Once upon a time there was a guy called Harvie, who may have had a longer surname than S. (although there was a President whose diplomatic parents gave him only a middle initial, to avoid annoying relatives each with a name beginning S—, and to name their son after both). Harvie may have agreed with the late great Doc Cheatham that the integration of Latin American rhythmic complexity was an avenue along which jazz could be taken to its betterment. In any event, that is what Harvie did, incorporating also, courtesy of his pianist Daniel Kelly, a witty use of the multifingered piano style (one man piano duet) which can be heard on old Latin recordings. Kelly avoids stock cliché-ed passagework by being lightly comical with some extravagances.
Kelly opens “Rhythm-a-Ning”, with the sound almost of a limp, but then when the other accents enter the performance declares itself Latin and dancing, and indeed Monk, rather than lame, stumbling or stuttering. Kelly’s piano work is confident, and Jay Collins on tenor makes a handsome noise. Listening to this track it’s not a case of adding to a Monk original, but actually stripping out some aspects of Monk’s conception in a very much considered reworking.
“Mariposa in Mano” starts quiet and builds into something full-blooded. Philip Dizack may have been asked to choose whether to play trumpet in an idiomatic Latin style or with jazz fire, but probably he wasn’t. Anyway, he does both. Scott Robert Avidon plays tenor on that one and stays aboard as the sole hornman on Kelly’s “Earquake”, with Kelly doing the three-handed Cubano antico piano (rollicking as far as one can rollick in Cuban) after a demonstration of what else the leader does apart from compose. Quite apart from complexities of rhythm there is a need to swing, bend into the music, propel it. Harvie fulfils that well, and Avidon storms.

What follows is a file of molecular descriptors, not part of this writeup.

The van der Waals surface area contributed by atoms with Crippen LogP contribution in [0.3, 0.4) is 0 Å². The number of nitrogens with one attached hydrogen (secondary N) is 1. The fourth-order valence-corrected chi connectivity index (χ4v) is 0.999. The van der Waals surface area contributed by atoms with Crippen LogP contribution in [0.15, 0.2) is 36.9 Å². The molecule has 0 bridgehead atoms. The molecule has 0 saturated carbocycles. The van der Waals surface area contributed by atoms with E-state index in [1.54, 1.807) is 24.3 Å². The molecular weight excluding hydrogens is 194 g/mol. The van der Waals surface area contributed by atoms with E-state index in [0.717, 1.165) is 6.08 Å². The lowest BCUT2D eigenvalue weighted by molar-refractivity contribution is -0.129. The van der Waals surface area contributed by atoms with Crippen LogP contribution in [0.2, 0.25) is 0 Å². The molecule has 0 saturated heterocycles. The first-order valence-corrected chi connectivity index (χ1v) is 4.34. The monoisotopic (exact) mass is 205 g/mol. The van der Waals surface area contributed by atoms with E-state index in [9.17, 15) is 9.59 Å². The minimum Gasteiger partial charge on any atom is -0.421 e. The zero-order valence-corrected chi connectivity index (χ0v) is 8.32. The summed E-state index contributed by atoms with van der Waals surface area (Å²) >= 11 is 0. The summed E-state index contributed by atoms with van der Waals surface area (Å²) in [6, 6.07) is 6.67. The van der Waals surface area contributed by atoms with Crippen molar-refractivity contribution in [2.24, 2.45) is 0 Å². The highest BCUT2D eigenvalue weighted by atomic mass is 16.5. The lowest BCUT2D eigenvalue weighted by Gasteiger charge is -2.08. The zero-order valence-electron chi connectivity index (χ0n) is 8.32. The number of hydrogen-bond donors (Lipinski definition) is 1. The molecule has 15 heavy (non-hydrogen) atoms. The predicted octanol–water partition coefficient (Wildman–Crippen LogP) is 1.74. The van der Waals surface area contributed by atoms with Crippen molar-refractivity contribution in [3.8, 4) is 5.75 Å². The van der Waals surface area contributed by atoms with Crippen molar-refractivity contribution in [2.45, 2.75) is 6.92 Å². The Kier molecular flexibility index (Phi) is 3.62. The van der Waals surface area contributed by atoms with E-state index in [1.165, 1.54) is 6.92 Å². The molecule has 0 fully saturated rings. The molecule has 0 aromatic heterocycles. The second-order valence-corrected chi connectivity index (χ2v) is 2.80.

The track called “S” opens with Collins’s soprano and a real tug on the bass propelling things, and the title track is indeed what it says on the label, Collins’s tenor the sole horn and featured pretty well throughout an entirely successful, wholly admirable performance which doesn’t seem especially original, any more than the composition does: but its so satisfying. That’s the surprise: with both percussionists assisting the drummer and pianist, and the bassist doing solid and propulsive things.
Kelly’s subtlety and finesse are to the fore opening “What is this Thing Called Love”, and continuing as the bassist boss (or boss bassist) renders the pulse audible. The pianist rushes about sowing the seeds of harmonic developments, which trumpet and saxophone nurture with care and attention before Avidon picks things up, with all these harmonic extensions in which to develop. This also is satisfying, Latin Jazz and the joys of horticulture, before the pianist returns Debussy-esque. The conclusion is developed by Kelly and the bassist with much lyrical tenderness, stating beautifully the modest paraphrase of Cole Porter’s tune which underpins the whole performance. The scent or fragrance?
Drummer and bassist come back with just Corniel on percussion and the drummer on the lively and warm closer “Coco Loco”. And yes, I liked this a lot!
// Sound Affects
"The man whose songs were recorded by Johnny Cash, Alan Jackson, Ricky Skaggs, David Allan Coe, The Highwaymen, and countless others succumbs to time’s cruel cue that the only token of permanence we have to offer are the effects of shared moments and memories.READ the article